Lucy Frances Waddle            -- Mini Bio




Lucy Frances Waddle


Lucy Frances Waddle, or “Fanny” as she was normally called, was born 14 April 1844 on Sugar Creek, in Peno township, Pike County, Missouri.  She was the second of eleven children born to George Richard Waddle and Mildred Cordelia Sisson.  The first six children in this family were all girls and must have been very close to one another as Fanny eventually named her daughters after two of these sisters.

The Waddles (sometimes spelled Waddell) had a large farm in Pike County, not too far from the Mississippi River.  Here they grew up in an idyllic kind of rural life.  Her grandparents had immigrated to this area from Virginia and had a southern point of view, but were still in favor of maintaining the “Union”.  Fanny was about sixteen when the American Civil War broke out, and Missouri saw some of the worst battles and the most divided loyalties among its citizens. 

The Waddle children attended a small one-room brick school house just about a mile up-stream on Sugar Creek along with their neighbors.  One of these was a boy named Reuben R. Geery who was about two years older than Fanny.   These two families had been close friends for years and a romance developed between her and Reuben early in their young lives.

Sadly, Fanny’s mother passed away in 1859 just three months after the birth of her eleventh child—Fanny was just fifteen years old.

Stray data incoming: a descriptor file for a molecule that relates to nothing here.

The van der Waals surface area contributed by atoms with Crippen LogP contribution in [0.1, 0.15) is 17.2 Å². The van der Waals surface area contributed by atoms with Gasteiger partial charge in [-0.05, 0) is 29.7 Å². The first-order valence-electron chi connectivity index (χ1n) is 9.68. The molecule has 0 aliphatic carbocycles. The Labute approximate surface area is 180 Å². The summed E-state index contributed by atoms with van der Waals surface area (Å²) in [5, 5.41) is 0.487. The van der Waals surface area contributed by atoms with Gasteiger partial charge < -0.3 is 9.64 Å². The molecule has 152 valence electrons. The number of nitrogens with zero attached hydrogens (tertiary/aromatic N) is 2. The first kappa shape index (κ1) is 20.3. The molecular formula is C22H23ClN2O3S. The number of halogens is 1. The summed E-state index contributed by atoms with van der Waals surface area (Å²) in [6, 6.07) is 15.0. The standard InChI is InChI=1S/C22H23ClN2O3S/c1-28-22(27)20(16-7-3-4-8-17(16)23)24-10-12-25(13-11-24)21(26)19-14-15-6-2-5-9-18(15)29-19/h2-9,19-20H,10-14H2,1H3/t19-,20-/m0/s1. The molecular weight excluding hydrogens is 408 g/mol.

During the War Reuben enlisted in the local militia but did not have to leave home, which allowed them to proceed with their wedding plans.  They were married on 25 Feb. 1864.

They were able to locate a piece of ground a few miles south of their families in Cuivre township and still in Pike County, MO.  Here their first four children were born between 1864-1871—including Cora Bell Geery (30 Mar. 1869) the future mother of Pearl Fitzpatrick and the grandmother of Donald McDonald.

In about 1875 (at the age of 31) Fanny and Reuben decided to leave their home and extended family in Missouri and move to Butte, Montana.  In the early 1860’s there were only about 800 white people living in Montana.  It was a home for a number of hostile Indian tribes, but gold was discovered there in 1862 which brought a flood of prospectors into the region so that by 1865 there were 18,000 residents.  

Fanny and Reuben soon found that it was easier to make a living farming a parcel of land that they settled in Browns  Gulch, about five miles NW of Butte, and also by freighting ore and supplies from Butte to the smelter in Anaconda, than to prospect for gold.  Nevertheless, they staked a claim on land near their farm and from time to time tried to find a little gold dust. 

Shortly after their arrival in Montana, Fanny gave birth to her fifth, and youngest, child giving this couple three boys and just two girls.  They were a religious family and raised their children to be modest and faithful Protestants.   As time went by, and their children moved away, Fanny and Reuben sold their farm and moved to Rocker—a small community about three miles west of Butte.

Fanny took pride in raising her children, but then watched as the first three found spouses and married.  The first to leave the nest was her third child—Cora Bell, who at the age of 18 met and married James J. Fitzpatrick, a young man who had recently moved to Browns Gulch from Ontario, Canada with his brother and sister.  In fact, Jim’s sister married the neighbor immediately to the south of the Geerys, and his brother bought the Geery farm.   Fanny’s two youngest boys never did marry but worked as cow hands in the surrounding communities.